• Lt. Tim McMillan (Ret.)

Sticks and Stones May Break Our Bones, However It Will Be Words That Destroy Us.

The adage "Sticks and stones may break my bones, but words will never hurt me." first appeared in March 1862 edition of The Christian Recorder, a publication of the African Methodist Episcopal Church in Philadelphia.  The saying was entirely benign and meant only to encourage the youth to ignore taunting and teasing. However, in reality, that saying couldn't be any further from the truth, and every member of the church knew that. It was words that were used as a weapon against the entire heritage of the congregates of that church since the very beginning of European expansion in North America.  True it was the slave traders that facilitated it. Yes, it was the plantation owners who encouraged it. However, it was the words of those power that sanctioned it who allowed it happen in the first place.  Words are manifestations of the human mind, and the mind is the most complex, mysterious, and powerful object in the known universe. Therefore, words indeed are the most powerful known object in existence. Words are so powerful they cannot be contained to a single context. Words can uplift people and inspire others to live a better life. Conversely, words can also be used as a weapon to destroy and subjugate people.  Very few objects in all of human history are as versatile as words. A gun is always a weapon; a fire always produces heat. However, words can be used to inflame or calm situations. The only difference between words that enrich and words that devastate are the manner in which they are used. Surprisingly, all humans have the capacity to use some form of language. However, we as people often use our words with careless disregard for their power. Language creates our entire sense of reality. Therefore, the words we choose to describe ourselves or our loved ones are often considered with particular reverence. This belief that words can indeed influence our material reality is something that we as humans inherently know from birth. All children at some point get upset and say that they hate someone or hope that someone dies. As a parent or adult, when we hear a child say this we instinctively correct the child, with an ominous sense of seriousness. Why do we feel compelled to impart on our children the destructive gravity of saying that you hate someone or hope for others death? That is because we all know in some fashion that words indeed influence our physical reality. Therefore, the child is taught at an early age to know that communication can be used as a powerful weapon of destruction. Unfortunately, as we grow older, we suddenly lose the actual magnitude of language. We become willing to unsympathetically use our communication as a means to uplift ourselves and simultaneously hurt others. We are prepared to unsheathe our vocabulary at any given moment to defend what is nearest and dearest to ourselves. However, we have no remorse for speaking poorly against others. In the end, it was not a coincidence that the phrase was first published in an all African American church publication. The Black church leaders knew that their children would be subject to the malicious side of communication. Therefore, the phrase “sticks and stones will break my bones, but words will never hurt me” was specially selected as a means of shielding the African American children against the words of angst that would be used against them. The tragic reality is that every single one of those children who learned the phrase in 1862 would live and die in an era where their words were dominated by the words of others, simply because of the color of their skin. Now, 155 years later, I have to wonder if we as people are still trying to live a lie that words are mere meaningless expressions. We find ourselves rationalizing seemingly inappropriate words by sucking the venom out of them and creating an alternative narrative that fits our personal feelings. In contrast, we will demonize outwardly non-threatening words and twist them to delegitimize things that are different or frighten us. In the end, that was the power of the phrase that the African Methodist Episcopal Church created in 1862. Those words were designed to galvanize and safeguard the Black youth from ever accepting weaponized words that would be used against them. Then, those kids would grow up and share that belief with their children, and the immortality of words to inspire dreams and ignite positive change would continue to flow throughout the generations.  In the end, I have to wonder, what words do the generations today desire to have immortalized in history as being representative of who we are as human beings. What words do we want to pass on to our children, and what set of beliefs do we hope to inspire? Do we want to raise our children in a new reality in which we transform what was once immoral as being an updated and novel form of morality? If the morality of truth is no longer valid and instead accuracy is only dependent on how it conforms to our prevailing personal feelings, what will our children become?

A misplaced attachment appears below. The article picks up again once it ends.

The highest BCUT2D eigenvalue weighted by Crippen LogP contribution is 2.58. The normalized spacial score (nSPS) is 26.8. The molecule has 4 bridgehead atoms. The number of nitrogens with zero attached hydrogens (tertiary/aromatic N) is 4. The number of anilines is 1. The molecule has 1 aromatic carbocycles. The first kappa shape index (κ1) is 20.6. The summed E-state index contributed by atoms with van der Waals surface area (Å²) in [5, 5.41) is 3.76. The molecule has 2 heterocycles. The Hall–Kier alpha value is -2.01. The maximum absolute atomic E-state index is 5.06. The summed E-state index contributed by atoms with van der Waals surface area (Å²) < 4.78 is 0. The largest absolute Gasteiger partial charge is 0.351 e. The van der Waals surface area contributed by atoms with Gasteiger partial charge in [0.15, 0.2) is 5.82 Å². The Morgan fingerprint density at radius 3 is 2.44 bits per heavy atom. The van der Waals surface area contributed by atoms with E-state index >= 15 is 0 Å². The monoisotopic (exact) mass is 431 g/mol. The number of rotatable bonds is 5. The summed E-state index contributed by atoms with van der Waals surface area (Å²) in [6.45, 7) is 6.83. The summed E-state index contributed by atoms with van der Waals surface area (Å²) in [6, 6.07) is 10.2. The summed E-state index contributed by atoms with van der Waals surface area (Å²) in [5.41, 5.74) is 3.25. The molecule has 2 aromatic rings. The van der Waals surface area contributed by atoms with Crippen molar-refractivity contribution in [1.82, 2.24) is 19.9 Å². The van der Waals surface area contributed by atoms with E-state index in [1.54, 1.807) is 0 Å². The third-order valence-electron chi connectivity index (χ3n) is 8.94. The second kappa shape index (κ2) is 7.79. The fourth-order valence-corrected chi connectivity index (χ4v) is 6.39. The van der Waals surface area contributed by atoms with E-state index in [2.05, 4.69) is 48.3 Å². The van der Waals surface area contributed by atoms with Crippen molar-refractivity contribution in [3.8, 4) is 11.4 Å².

Most importantly, is that newfangled conversion of our words and the impact of our collective ethical conscience truly what we want to become as human beings? Because, if we are not careful, Sticks and stones could break our bones, however words could end up destroying us all. 

Tim McMillan is a retired police lieutenant and investigative intelligence analyst; and holds BA's in mathematics and cognitive psychology. Primarily, focusing on the Defense and Intelligence Communities, he now uses his unique background, coupled with a willingness to examine any mystery, to deliver groundbreaking investigative reporting. Tim is a contributor for The War Zone, Vice, and Popular Mechanics

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